And that’s why 13th, in all honesty, is one of the better documentaries I’ve seen in quite some time. It approaches a subject and a topic that could have been so desperately one-sided and obvious from the very start, but instead, shows all different perspectives and takes on its topic, that it’s actually quite brilliant and better off for that reason. While DuVernay definitely has a point she wants to make, she still allows for a lot of people to have their say, as well as the spotlight, whether it be positive, or negative; people who automatically think that she just trashes on Trump and leaves it at that, will be surprised to see that both of the Clintons get a little roasted on the fire as well. Even people that she talks to, like the representatives from ALEC (who are a huge focus-point here) and yes, even Newt Gingrich himself, aren’t painted in a bad light – they’re telling their sides of situations and stories and guess what, DuVernay gives them the chance to do so.
How they choose to represent themselves is entirely in their hands.
But honestly, the main reason why 13th works so well is because it feels so very relevant, so very off-the-times, that it’s hard not to get swept up in the emotional and power of it all. By the end of the flick, after we’ve witness how our country has, single-handedly, ensured that more and more people in our country will get put in prison, DuVernay shows us how the battle and incrimination isn’t just behind the bars, or in the cells, but actually on our own streets and in our own homes. There comes a point where DuVernay shows us all of the sickening and downright disturbing footage of all the members of the black community who have been shot and killed by law-enforcement, for reasons that are still unknown to us. If you’re the person who chose not to watch these bits and pieces of footage in the first place, then be ready to be shocked and mad as hell.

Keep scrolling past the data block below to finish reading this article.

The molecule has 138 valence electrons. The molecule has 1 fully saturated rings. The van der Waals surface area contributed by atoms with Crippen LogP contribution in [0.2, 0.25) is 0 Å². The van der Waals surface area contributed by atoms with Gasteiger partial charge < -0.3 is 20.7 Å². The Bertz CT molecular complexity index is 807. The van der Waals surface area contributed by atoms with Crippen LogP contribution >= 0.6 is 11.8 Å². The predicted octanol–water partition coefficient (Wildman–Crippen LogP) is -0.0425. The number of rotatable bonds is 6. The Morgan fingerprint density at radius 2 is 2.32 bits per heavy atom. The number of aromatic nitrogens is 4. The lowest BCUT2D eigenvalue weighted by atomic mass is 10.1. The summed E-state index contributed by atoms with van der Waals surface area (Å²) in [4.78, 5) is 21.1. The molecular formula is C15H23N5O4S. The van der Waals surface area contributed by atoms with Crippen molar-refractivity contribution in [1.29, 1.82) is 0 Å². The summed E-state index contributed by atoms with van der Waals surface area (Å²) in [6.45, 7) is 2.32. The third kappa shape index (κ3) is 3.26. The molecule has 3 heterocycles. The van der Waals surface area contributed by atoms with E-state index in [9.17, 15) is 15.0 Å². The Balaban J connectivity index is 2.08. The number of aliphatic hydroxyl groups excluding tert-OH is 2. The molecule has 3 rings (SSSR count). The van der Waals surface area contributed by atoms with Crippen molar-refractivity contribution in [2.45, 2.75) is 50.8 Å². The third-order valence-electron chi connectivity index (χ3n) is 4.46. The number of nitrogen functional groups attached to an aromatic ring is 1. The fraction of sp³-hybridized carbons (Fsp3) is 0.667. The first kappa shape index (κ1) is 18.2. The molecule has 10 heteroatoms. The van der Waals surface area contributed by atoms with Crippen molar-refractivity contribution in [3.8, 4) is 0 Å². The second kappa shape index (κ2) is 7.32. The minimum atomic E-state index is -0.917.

And really, that’s what DuVernay wants us to feel. She wants us to rise up and have something to say, regardless of race, gender, or political affiliation. Even if you are a cold, blue-blooded Republican, or Conservative, there’s no reason or rhyme for why you should sit by and watch as police mow-down unarmed, seemingly innocent men and women in the street just because they, the trained-professionals themselves, felt “threatened”. Even if you believe it to just be a race thing and a way for our country to get rid of “the black people”, trust me, it’s going to come around to white people soon enough.
Either way, political affiliation doesn’t matter here with 13th.
In fact, what it’s all about is whether or not you can stand by and watch as people, day in and day out, black, white, yellow, whatever, get killed, locked-up, and thrown away from the rest of society for good. Some may deserve it, sure, but a whole lot of people don’t and it’s up to us, whether or not we want to sit by and watch it all blow-up in smoke. Sure, I’ve been doing a whole lot more preaching than I would have liked, but hey, that’s what happens when you have a great documentary on your hands that doesn’t let up and forces you see things and think.
Consensus: Hard-hitting, thought-provoking, and brave, 13th shows Ava DuVernay tacking a whack at documentaries and absolutely hitting it out of the park.
9 / 10